In the lyrical opening shot of “Li and the Poet,” lit candles drift over a dark expanse of water, as voiceover explains the Chinese tradition of floating lanterns on rivers to protect the soul of celebrated poet Qu Yuan. The camera pulls back to reveal not a Chinese river, but a bathtub in a cramped Italian apartment. This fakeout is a telling introduction to documaker Andrea Segre’s first narrative feature, a thin but attractively opalescent immigrant study, prioritizing exquisite, atmospheric detail over the bigger picture. Gentle pic with moderate arthouse potential should continue to charm auds on the festival circuit.
Core narrative premise of the film, detailing the slowly burgeoning but strictly platonic friendship between a shy Chinese barmaid and an older Slavic fisherman in a sleepy Italian lagoon town, promises a more explicit portrait of clashing cultures than Segre is ultimately interested in offering: He’s too concerned with common experiences, notably the universal power of poetry, to get overtly political about his protagonist’s grim circumstances.
Shun Li (played with affecting passivity by Jia Zhangke’s muse Zhao Tao) is an unmarried mother of one, ensnared in a shady immigrant-employment scheme requiring her to switch menial jobs at the drop of a hat; her bosses’ vague promise to send her young son over from China, once she has earned the requisite papers, is the elusive carrot being dangled before her. Transferred from a textile factory in Rome to a dilapidated working men’s cafe in Chioggia, a fishing community just south of Venice with all the famous city’s canals and little of its charm, she is as bewildered by her new environment as the crusty male customers are bemused by her quietly exotic presence.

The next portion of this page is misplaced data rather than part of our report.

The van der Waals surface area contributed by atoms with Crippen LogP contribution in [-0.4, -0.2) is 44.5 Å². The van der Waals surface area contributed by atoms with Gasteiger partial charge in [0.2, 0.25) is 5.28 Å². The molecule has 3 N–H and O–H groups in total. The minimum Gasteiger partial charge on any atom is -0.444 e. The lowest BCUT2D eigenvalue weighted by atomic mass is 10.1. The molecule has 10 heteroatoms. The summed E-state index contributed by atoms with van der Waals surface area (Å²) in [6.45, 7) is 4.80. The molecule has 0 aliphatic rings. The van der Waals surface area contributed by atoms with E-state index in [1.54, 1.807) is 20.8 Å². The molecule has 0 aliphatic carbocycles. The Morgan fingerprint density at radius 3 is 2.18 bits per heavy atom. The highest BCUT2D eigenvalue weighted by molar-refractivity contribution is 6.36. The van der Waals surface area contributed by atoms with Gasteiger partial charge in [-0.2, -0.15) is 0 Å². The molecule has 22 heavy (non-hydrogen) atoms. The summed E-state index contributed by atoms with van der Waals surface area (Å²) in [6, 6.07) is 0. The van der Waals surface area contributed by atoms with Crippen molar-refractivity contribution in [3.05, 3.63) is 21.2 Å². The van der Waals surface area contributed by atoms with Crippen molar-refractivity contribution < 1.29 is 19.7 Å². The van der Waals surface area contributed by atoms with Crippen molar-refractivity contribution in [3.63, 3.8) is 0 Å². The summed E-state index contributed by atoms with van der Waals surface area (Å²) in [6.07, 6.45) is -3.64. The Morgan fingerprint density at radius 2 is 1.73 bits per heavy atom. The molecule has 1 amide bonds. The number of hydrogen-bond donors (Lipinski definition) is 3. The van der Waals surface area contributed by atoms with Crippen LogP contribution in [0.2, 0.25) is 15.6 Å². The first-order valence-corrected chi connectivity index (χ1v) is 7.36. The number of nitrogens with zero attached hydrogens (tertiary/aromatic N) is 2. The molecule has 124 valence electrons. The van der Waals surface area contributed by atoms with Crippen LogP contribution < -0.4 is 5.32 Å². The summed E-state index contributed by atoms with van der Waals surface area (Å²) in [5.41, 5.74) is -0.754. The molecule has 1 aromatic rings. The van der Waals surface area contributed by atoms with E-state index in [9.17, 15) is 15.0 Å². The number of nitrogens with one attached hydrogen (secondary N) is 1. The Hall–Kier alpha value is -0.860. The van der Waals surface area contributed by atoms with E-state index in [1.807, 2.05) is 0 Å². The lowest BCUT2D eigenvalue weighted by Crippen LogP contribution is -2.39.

Li finds an unlikely ally in Bepi (Rade Sherbedgia), a long-acclimatized Eastern European immigrant with a penchant for rather rudimentary rhyme; as the two lonely outsiders find comfort in each other’s company, however, the unrefined Italian community around them grows increasingly wary of this perceived Asian intruder. Segre is tentative in his depiction of prejudice, and the film wants for more immediate conflict, not least since the characters of Li and Bepi are almost as watery as their surroundings. Still, if the material flirts with the maudlin, there’s an emotional delicacy at work here that sees the pic through to its unsurprising denouement.
It’s no intended slight to say it’s the rapturous watercolor imagery of ace d.p. Luca Bigazzi (a Paolo Sorrentino regular) that provides the most vivid poetry in this fine-grained production; his evocation of rain-lashed coastal Italy reps the tonal inverse of the honey-dipped Tuscany he conjured in last year’s “Certified Copy.” Francois Couturier’s elegiac but over-prettified score perhaps sells the pathos a little too hard.